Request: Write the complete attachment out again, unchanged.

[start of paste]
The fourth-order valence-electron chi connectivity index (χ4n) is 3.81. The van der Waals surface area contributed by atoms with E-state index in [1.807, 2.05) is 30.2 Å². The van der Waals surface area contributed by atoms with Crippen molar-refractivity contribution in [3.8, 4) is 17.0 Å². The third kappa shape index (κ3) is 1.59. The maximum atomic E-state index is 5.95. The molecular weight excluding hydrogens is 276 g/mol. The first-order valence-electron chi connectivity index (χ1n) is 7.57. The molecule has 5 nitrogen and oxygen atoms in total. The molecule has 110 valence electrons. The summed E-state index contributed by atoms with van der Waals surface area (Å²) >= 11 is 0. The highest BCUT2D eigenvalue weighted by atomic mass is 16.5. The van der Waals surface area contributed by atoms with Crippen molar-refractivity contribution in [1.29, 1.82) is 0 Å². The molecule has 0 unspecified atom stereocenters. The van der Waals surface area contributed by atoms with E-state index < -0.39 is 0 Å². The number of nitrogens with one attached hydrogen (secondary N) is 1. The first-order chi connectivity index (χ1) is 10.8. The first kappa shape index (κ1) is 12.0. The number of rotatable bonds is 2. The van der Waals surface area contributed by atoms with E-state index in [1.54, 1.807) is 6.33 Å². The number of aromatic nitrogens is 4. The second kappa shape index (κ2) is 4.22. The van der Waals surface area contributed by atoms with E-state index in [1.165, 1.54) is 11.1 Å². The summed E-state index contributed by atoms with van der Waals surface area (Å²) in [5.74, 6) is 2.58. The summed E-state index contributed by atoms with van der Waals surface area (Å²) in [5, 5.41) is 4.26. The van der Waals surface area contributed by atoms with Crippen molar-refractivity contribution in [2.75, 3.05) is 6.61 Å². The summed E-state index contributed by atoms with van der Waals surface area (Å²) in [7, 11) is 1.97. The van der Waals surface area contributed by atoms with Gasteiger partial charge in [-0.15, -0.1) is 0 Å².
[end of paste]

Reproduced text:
The fourth-order valence-electron chi connectivity index (χ4n) is 3.81. The van der Waals surface area contributed by atoms with E-state index in [1.807, 2.05) is 30.2 Å². The van der Waals surface area contributed by atoms with Crippen molar-refractivity contribution in [3.8, 4) is 17.0 Å². The third kappa shape index (κ3) is 1.59. The maximum atomic E-state index is 5.95. The molecular weight excluding hydrogens is 276 g/mol. The first-order valence-electron chi connectivity index (χ1n) is 7.57. The molecule has 5 nitrogen and oxygen atoms in total. The molecule has 110 valence electrons. The summed E-state index contributed by atoms with van der Waals surface area (Å²) >= 11 is 0. The highest BCUT2D eigenvalue weighted by atomic mass is 16.5. The van der Waals surface area contributed by atoms with Crippen molar-refractivity contribution in [1.29, 1.82) is 0 Å². The molecule has 0 unspecified atom stereocenters. The van der Waals surface area contributed by atoms with E-state index < -0.39 is 0 Å². The number of nitrogens with one attached hydrogen (secondary N) is 1. The first-order chi connectivity index (χ1) is 10.8. The first kappa shape index (κ1) is 12.0. The number of rotatable bonds is 2. The van der Waals surface area contributed by atoms with E-state index in [1.54, 1.807) is 6.33 Å². The number of aromatic nitrogens is 4. The second kappa shape index (κ2) is 4.22. The van der Waals surface area contributed by atoms with E-state index in [1.165, 1.54) is 11.1 Å². The summed E-state index contributed by atoms with van der Waals surface area (Å²) in [5.74, 6) is 2.58. The summed E-state index contributed by atoms with van der Waals surface area (Å²) in [5, 5.41) is 4.26. The van der Waals surface area contributed by atoms with Crippen molar-refractivity contribution in [2.75, 3.05) is 6.61 Å². The summed E-state index contributed by atoms with van der Waals surface area (Å²) in [7, 11) is 1.97. The van der Waals surface area contributed by atoms with Gasteiger partial charge in [-0.15, -0.1) is 0 Å².